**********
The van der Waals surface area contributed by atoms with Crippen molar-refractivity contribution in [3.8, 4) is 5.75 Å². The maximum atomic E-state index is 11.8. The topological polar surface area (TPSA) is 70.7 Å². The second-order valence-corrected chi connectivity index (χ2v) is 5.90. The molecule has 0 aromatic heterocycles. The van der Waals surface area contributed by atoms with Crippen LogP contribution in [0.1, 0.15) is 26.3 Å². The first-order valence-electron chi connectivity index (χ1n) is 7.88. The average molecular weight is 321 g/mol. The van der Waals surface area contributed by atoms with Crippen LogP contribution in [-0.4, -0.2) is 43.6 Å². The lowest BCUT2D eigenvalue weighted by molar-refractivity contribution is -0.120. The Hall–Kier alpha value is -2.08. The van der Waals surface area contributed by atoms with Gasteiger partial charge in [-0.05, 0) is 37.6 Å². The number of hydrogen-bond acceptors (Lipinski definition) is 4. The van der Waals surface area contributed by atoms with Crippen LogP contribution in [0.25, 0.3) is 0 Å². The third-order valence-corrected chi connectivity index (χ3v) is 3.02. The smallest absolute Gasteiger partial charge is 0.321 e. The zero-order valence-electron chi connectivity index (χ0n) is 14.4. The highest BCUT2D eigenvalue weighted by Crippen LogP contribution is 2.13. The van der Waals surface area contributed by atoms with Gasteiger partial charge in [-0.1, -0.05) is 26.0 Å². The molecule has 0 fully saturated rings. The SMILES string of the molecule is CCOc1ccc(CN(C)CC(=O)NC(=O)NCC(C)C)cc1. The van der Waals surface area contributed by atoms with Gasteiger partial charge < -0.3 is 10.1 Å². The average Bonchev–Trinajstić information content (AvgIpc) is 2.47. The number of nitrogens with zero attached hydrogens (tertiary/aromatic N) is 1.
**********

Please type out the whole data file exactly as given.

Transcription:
The van der Waals surface area contributed by atoms with Crippen molar-refractivity contribution in [3.8, 4) is 5.75 Å². The maximum atomic E-state index is 11.8. The topological polar surface area (TPSA) is 70.7 Å². The second-order valence-corrected chi connectivity index (χ2v) is 5.90. The molecule has 0 aromatic heterocycles. The van der Waals surface area contributed by atoms with Crippen LogP contribution in [0.1, 0.15) is 26.3 Å². The first-order valence-electron chi connectivity index (χ1n) is 7.88. The average molecular weight is 321 g/mol. The van der Waals surface area contributed by atoms with Crippen LogP contribution in [-0.4, -0.2) is 43.6 Å². The lowest BCUT2D eigenvalue weighted by molar-refractivity contribution is -0.120. The Hall–Kier alpha value is -2.08. The van der Waals surface area contributed by atoms with Gasteiger partial charge in [-0.05, 0) is 37.6 Å². The number of hydrogen-bond acceptors (Lipinski definition) is 4. The van der Waals surface area contributed by atoms with Crippen LogP contribution in [0.25, 0.3) is 0 Å². The third-order valence-corrected chi connectivity index (χ3v) is 3.02. The smallest absolute Gasteiger partial charge is 0.321 e. The zero-order valence-electron chi connectivity index (χ0n) is 14.4. The highest BCUT2D eigenvalue weighted by Crippen LogP contribution is 2.13. The van der Waals surface area contributed by atoms with Gasteiger partial charge in [-0.1, -0.05) is 26.0 Å². The molecule has 0 fully saturated rings. The SMILES string of the molecule is CCOc1ccc(CN(C)CC(=O)NC(=O)NCC(C)C)cc1. The van der Waals surface area contributed by atoms with Gasteiger partial charge < -0.3 is 10.1 Å². The average Bonchev–Trinajstić information content (AvgIpc) is 2.47. The number of nitrogens with zero attached hydrogens (tertiary/aromatic N) is 1.